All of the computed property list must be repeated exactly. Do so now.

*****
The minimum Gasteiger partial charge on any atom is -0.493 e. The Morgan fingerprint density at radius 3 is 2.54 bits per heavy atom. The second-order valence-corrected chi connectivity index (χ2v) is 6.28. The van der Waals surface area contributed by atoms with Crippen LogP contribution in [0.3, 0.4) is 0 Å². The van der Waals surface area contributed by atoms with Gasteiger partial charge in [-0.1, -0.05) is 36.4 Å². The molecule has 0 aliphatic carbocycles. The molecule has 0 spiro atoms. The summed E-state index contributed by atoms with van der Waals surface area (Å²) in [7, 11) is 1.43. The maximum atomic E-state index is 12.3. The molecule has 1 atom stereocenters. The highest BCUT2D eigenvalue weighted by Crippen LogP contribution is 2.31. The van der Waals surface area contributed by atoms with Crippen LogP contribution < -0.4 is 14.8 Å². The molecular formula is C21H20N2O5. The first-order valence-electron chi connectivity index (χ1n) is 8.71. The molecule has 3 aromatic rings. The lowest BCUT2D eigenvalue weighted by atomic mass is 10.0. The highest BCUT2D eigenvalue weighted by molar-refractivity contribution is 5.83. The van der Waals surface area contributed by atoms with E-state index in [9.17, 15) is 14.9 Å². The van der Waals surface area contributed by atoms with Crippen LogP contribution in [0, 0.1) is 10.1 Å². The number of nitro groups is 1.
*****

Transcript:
The minimum Gasteiger partial charge on any atom is -0.493 e. The Morgan fingerprint density at radius 3 is 2.54 bits per heavy atom. The second-order valence-corrected chi connectivity index (χ2v) is 6.28. The van der Waals surface area contributed by atoms with Crippen LogP contribution in [0.3, 0.4) is 0 Å². The van der Waals surface area contributed by atoms with Gasteiger partial charge in [-0.1, -0.05) is 36.4 Å². The molecule has 0 aliphatic carbocycles. The molecule has 0 spiro atoms. The summed E-state index contributed by atoms with van der Waals surface area (Å²) in [7, 11) is 1.43. The maximum atomic E-state index is 12.3. The molecule has 1 atom stereocenters. The highest BCUT2D eigenvalue weighted by Crippen LogP contribution is 2.31. The van der Waals surface area contributed by atoms with Crippen LogP contribution < -0.4 is 14.8 Å². The molecular formula is C21H20N2O5. The first-order valence-electron chi connectivity index (χ1n) is 8.71. The molecule has 3 aromatic rings. The lowest BCUT2D eigenvalue weighted by atomic mass is 10.0. The highest BCUT2D eigenvalue weighted by molar-refractivity contribution is 5.83. The van der Waals surface area contributed by atoms with E-state index in [9.17, 15) is 14.9 Å². The van der Waals surface area contributed by atoms with Crippen LogP contribution in [0, 0.1) is 10.1 Å². The number of nitro groups is 1.